CARMEL, CALIF. – Last Sunday, the 69th Pebble Beach Concours d '# Elegance took place on the Pacific at the Pebble Beach Golf Course. A contest of elegance is a fancy way of saying a fancy car show, and car shows don't come out much nicer than this, Monterey Car Week's grand finale. Two hundred old cars – those with significant history or perhaps significant owners – drove into the 18th green at dawn and lined up to be sentenced. As with my round of quail, this is a story that is much better told in pictures, so be sure to browse the galleries. Otherwise, you may not see the parrot.
The cars were grouped into classes, and the winner of each class qualified for the best in show. Some were the product of costly and compulsory restoration, and they looked better than they ever did. Others showed a more sympathetic feel, with a few that looked fantastically patinated and original. Classes celebrating Bentley's centennial and Italian design studio Zagato lawn, which (as usual) were top heavy with pre-war cars.
For those seeking something more relevant, it was increasingly called the "concept lawn." It's meant to be a place for car makers to showcase the latest luxurious flights, and a few came to mind. BMW brought not one, but two concepts, one of which has a pretty cool history behind it. Genesis brought along Mint, who would not have looked out of place on the 18th green, and Volkswagen showed off the ID. Buggy. Other car makers were so lazy that they didn't even ring it in: a production SUV with sticker or two corresponds to the sending of a single emoji text message, Maserati.
Bugatti and Ferrari also welcomed those seeking modernity. The former was stationed just outside the main entrance, while the latter held its own mini-show on the first green. Ferrari rents a large house at the first hole and finds a car from every year of its past to appear. I think the carmaker started the tradition of celebrating its 70th anniversary; all I know for sure is that it is one of the few times I will ever cross paths with an F50 GT.
I have to admit, I wasn't really calm this year. I see this is a show for old cars, but it's a moving line, and Pebble Beach is starting to feel trapped in amber. Ordinary readers will know that I love Zagato's works, especially the angular, uncompromising cars of more modern times, and while Hyena in the late '90s is probably new, was there room for something from the' 80s? An Alfa Romeo SZ maybe, or the Aston Martin V8 Zagato – it's one of them with both a celebrity and racing past.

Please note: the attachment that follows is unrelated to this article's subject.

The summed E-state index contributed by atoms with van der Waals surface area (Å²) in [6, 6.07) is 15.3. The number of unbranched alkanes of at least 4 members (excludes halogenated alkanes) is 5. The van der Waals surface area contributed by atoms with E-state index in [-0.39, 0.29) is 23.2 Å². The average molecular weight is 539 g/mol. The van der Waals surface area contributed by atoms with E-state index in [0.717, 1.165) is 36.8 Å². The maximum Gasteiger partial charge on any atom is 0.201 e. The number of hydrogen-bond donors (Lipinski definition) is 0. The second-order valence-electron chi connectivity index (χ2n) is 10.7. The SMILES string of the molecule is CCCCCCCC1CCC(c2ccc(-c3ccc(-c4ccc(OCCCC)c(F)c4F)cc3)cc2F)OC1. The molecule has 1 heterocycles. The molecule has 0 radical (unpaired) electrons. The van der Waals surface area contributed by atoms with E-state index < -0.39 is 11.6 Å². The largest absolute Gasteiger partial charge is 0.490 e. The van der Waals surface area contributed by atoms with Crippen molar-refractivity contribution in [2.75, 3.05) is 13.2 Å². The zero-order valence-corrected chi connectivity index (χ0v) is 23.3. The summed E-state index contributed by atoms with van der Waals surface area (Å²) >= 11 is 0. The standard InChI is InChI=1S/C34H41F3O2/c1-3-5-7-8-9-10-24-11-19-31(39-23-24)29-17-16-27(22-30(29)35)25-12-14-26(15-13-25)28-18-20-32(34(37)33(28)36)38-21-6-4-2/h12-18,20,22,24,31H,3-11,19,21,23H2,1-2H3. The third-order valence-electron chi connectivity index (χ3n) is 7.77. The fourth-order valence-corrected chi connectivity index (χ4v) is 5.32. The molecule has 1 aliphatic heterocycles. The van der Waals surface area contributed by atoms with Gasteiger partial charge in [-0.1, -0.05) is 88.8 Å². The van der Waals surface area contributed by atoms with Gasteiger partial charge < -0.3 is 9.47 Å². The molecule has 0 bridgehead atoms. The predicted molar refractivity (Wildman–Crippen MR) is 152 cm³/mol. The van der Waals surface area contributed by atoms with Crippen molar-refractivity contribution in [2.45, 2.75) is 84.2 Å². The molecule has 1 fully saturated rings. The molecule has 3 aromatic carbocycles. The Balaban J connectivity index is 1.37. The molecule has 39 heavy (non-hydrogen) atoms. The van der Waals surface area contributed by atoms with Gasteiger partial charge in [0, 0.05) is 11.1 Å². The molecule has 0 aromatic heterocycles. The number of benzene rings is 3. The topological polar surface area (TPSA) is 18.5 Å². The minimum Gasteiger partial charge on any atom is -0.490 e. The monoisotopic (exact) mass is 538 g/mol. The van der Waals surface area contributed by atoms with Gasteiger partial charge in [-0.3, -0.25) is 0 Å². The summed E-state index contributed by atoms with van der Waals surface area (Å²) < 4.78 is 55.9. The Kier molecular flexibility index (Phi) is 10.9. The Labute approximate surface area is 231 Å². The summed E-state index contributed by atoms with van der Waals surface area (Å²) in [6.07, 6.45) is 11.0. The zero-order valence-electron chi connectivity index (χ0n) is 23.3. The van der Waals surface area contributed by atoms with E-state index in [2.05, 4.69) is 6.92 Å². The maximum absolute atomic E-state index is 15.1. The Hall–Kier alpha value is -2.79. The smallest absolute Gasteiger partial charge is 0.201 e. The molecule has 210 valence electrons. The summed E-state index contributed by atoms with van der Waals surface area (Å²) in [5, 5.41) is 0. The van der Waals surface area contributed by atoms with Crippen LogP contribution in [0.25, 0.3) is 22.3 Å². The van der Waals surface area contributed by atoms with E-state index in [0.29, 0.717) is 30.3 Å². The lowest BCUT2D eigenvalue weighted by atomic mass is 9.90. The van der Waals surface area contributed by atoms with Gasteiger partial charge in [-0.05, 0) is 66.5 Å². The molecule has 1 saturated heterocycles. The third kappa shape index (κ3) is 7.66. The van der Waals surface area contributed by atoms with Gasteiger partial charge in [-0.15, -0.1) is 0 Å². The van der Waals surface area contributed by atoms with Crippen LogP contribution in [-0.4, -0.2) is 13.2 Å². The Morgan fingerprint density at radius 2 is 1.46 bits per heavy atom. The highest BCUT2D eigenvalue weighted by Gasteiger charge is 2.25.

My feelings of generational warfare were stooked by the time Best in Show was awarded. The wonderful Howmet TX turbine-powered racing car won the chairman's trophy, picked by Pebble Beach chairman Sandra Button as "the most deserving car present car." However, it did not qualify for the best in the class, which was a four-way competition.
The obvious winner should have been an Aston Martin DB4 GT Zagato from 1962. I'm not hyperbold when I say it's the most beautiful car ever made, plus it was the latest in several decade. The 1938 Talbot-Lago with a body from Figoni & Falaschi was a close second; a few made the entire advance drive as elegant as the French trainers. A 1936 Mercedes-Benz 540K also made the shortlist, but a Mercedes won in 2017, and so the total price went to a Bentley. And not one of the more interesting Bentleys, like the Speed Six Gurney Nutting coupe, or the Pourtout aerodynamic coupe, or even the brown toaster with that elephant hood ornament.